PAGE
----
Jason ‘Ras’ Vaughan is the latest ultra athlete to do a turn on the small screen.
You might not expect that a guy with waist-length dreads, who lived off-grid for seven years and calls civilization “the illusory world” would be into reality TV.
But this evening, Jason “UltraPedestrian Ras” Vaughan, a Washington state-based ultrarunner and thru-hiker, will appear in the first episode of the new Fox show “Kicking & Screaming.”
He’s not alone. In 2015, ultrarunning geography professor Matt Galland powered himself across remote landscapes in Animal Planet’s “100 Miles From Nowhere.”
In 2016, Western States 100 course-record holder Timothy Olson bashed through the jungle on Discovery’s “American Tarzan.” And two-time Ultra-Trail du Mont-Blanc champion Rory Bosio went around the world competing in various endurance challenges for the Esquire show “Boundless.”
What draws an athlete like Vaughan—from a sport involving long, solitary miles in the mountains—to reality TV?
Reality and the “Eco-Challenge”
Ultrarunning—or at least its cousin, adventure racing—was intimately intertwined with the beginnings of reality TV.
In the 1990s, an enterprising producer named Mark Burnett created “Eco-Challenge,” a televised adventure-race series. In editing, Burnett focused on the human drama that unfolded among the athletes. It foreshadowed reality formats that came later.
Burnett himself went on to create Survivor and, with it, a new genre.
Marshall Ulrich, a legendary ultrarunner and eight-time Eco-Challenge participant, acknowledged that Eco-Challenge producers would “cherry pick some of the moments of struggle.” But that footage came from an actual race that lacked the “staged” feel—and intensive camera presence—of modern challenge-based reality shows.
“Kicking & Screaming”
“Kicking & Screaming,” the show Vaughan appears on, pairs survival experts—military types, a wilderness guide, and, inexplicably, a ninja—with backcountry novices, then tasks them with surviving in the Fiji jungle and completing various challenges.
A few years ago, Vaughan, now 45, watched an episode of “Naked and Afraid.” It intrigued him. In the show, two strangers are dropped off in the wilderness, literally naked except for a satchel that holds a single item. And they attempt to get by for three weeks.
“I saw the decisions they made and the way they dealt with running these huge calorie deficits,” Vaughan said. “I just kept thinking that I had a unique skill set to be able to take on that sort of challenge.”
Ras Vaughan: Outdoorsman And Ultrarunner
He also lived with his wife, Kathy, in a primitive cabin in the Okanogan Highlands of Washington for seven years. There, they raised, collected, or crafted most of life’s necessities.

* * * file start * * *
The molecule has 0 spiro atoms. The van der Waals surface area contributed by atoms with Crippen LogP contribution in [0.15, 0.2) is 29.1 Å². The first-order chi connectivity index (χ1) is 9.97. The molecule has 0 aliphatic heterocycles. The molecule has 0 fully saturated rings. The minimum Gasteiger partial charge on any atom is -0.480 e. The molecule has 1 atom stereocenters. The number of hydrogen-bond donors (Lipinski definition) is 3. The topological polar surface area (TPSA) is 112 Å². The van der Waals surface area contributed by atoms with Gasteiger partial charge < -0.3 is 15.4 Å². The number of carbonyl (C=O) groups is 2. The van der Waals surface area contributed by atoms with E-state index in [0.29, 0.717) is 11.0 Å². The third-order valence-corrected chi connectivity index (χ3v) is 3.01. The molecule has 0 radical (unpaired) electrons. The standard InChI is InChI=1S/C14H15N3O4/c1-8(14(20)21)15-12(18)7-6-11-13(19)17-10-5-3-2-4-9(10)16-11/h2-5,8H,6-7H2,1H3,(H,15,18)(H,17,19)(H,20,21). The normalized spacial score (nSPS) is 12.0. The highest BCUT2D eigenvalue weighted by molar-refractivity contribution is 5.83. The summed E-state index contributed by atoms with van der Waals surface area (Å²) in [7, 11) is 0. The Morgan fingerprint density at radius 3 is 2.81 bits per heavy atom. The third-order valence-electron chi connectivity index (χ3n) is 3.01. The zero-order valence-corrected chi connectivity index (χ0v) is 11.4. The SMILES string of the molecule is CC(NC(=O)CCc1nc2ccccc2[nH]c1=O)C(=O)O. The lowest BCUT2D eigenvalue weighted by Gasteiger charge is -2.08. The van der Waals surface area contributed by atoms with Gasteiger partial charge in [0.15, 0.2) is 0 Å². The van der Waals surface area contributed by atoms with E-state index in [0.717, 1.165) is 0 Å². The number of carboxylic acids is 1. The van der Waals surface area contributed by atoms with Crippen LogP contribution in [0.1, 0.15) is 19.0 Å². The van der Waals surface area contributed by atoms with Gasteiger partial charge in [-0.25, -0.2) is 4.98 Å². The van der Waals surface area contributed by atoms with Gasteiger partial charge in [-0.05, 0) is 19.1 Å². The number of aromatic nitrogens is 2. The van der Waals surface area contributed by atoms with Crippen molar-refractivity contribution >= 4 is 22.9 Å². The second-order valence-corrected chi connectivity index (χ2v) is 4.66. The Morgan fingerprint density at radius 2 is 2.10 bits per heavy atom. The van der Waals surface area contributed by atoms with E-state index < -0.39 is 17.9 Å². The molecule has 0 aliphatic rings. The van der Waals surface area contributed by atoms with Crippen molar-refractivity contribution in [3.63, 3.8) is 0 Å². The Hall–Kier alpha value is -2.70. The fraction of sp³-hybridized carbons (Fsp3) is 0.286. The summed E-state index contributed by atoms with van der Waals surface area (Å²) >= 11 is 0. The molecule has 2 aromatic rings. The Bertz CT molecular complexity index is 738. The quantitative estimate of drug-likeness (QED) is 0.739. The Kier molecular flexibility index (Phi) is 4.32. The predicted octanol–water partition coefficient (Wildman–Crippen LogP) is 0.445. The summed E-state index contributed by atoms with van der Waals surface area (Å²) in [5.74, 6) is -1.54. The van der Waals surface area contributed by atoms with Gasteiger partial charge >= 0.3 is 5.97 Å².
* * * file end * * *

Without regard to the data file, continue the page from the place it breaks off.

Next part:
His off-the-grid experience came in handy in Fiji. His first time in a jungle environment, its abundance pleasantly surprised Vaughn.
“There were vines growing everywhere,” he said. “I’m used to having to make cordage, which is a laborious process and time-consuming.”
He also found that looking after a novice was in his “wheelhouse,” as he could confidently shoulder extra weight or run a large calorie deficit.
In addition, he said he hoped to model a healthy, outdoor-oriented lifestyle for viewers. “Almost anything that encourages people to go outside and move around is positive,” he said. “Having the opportunity, even to a minor degree, to expose the general public to [that] ethos is something that’s important to do.”
Don’t Call It “Survival”
Matt Galland, the creator of “100 Miles From Nowhere”—in which he and two buddies ran, rafted, skied, and trekked through remote landscapes—also saw an opportunity for a perspective that “survival” shows can lack.
“I always called it a ‘thrive-al’ show,” he said. “I’m sick and tired of seeing people try to ‘survive,’ because we don’t live in that environment.”
Running, he said, is more approachable. “I’m not gonna be Bear Grylls and live under a lean-to and show you how to suck sap out of a tree,” he explained. Instead, he will put on a nice pair of running shoes and hit the trail.
“I’m gonna have a snickers candy bar, down a coke, and I’m gonna go run 100 miles. I’m gonna show you how cool the world is,” he said.
A Philosophy of Reality
When asked about the appeal of shows like “Kicking & Screaming,” Vaughan waxed philosophical.
“I think that modern humans, even though we spend most of our day sitting—whether it’s on a couch or in an office chair or in a vehicle—on a very deep level still have our animal selves, our ancient bipedal hominid, that is perhaps submerged,” he said.
Is there irony in rediscovering the wild by watching a TV show from your couch? Sure. And Vaughan, for his part, made clear that he isn’t taking this TV thing too seriously.
“I’m pretty comfortable being the butt of a cosmic joke if that’s the role I’m gonna play in life,” he said.
Kicking & Screaming premiers March 9 at 9/8c